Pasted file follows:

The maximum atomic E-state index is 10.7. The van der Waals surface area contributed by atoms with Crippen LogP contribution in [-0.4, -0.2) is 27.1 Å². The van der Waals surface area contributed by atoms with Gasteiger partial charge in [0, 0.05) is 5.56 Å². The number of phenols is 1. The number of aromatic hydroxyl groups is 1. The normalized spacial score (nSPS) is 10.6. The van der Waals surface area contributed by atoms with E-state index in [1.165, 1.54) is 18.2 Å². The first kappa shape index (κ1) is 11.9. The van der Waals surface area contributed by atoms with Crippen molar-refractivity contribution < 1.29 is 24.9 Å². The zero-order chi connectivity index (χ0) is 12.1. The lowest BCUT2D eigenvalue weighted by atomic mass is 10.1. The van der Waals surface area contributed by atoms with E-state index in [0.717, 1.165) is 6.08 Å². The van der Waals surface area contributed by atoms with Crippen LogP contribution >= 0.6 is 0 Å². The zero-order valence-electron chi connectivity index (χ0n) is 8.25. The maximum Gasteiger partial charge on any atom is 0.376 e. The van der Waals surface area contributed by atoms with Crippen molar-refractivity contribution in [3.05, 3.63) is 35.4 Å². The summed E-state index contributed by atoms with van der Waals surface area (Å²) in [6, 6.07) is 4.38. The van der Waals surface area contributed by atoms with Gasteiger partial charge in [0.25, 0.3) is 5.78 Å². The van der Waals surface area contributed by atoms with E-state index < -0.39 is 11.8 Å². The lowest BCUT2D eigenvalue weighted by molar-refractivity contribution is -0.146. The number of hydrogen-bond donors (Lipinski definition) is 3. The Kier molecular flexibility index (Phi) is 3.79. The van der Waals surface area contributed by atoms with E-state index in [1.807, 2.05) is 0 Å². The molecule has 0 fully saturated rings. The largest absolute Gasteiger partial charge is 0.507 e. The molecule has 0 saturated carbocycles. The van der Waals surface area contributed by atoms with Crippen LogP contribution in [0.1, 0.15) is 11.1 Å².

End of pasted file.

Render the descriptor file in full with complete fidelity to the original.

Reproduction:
The maximum atomic E-state index is 10.7. The van der Waals surface area contributed by atoms with Crippen LogP contribution in [-0.4, -0.2) is 27.1 Å². The van der Waals surface area contributed by atoms with Gasteiger partial charge in [0, 0.05) is 5.56 Å². The number of phenols is 1. The number of aromatic hydroxyl groups is 1. The normalized spacial score (nSPS) is 10.6. The van der Waals surface area contributed by atoms with E-state index in [1.165, 1.54) is 18.2 Å². The first kappa shape index (κ1) is 11.9. The van der Waals surface area contributed by atoms with Crippen molar-refractivity contribution < 1.29 is 24.9 Å². The zero-order chi connectivity index (χ0) is 12.1. The lowest BCUT2D eigenvalue weighted by atomic mass is 10.1. The van der Waals surface area contributed by atoms with E-state index in [0.717, 1.165) is 6.08 Å². The van der Waals surface area contributed by atoms with Crippen LogP contribution >= 0.6 is 0 Å². The zero-order valence-electron chi connectivity index (χ0n) is 8.25. The maximum Gasteiger partial charge on any atom is 0.376 e. The van der Waals surface area contributed by atoms with Crippen molar-refractivity contribution in [3.05, 3.63) is 35.4 Å². The summed E-state index contributed by atoms with van der Waals surface area (Å²) in [6, 6.07) is 4.38. The van der Waals surface area contributed by atoms with Gasteiger partial charge in [0.25, 0.3) is 5.78 Å². The van der Waals surface area contributed by atoms with E-state index < -0.39 is 11.8 Å². The lowest BCUT2D eigenvalue weighted by molar-refractivity contribution is -0.146. The number of hydrogen-bond donors (Lipinski definition) is 3. The Kier molecular flexibility index (Phi) is 3.79. The van der Waals surface area contributed by atoms with E-state index in [1.807, 2.05) is 0 Å². The molecule has 0 fully saturated rings. The largest absolute Gasteiger partial charge is 0.507 e. The molecule has 0 saturated carbocycles. The van der Waals surface area contributed by atoms with Crippen LogP contribution in [0.1, 0.15) is 11.1 Å².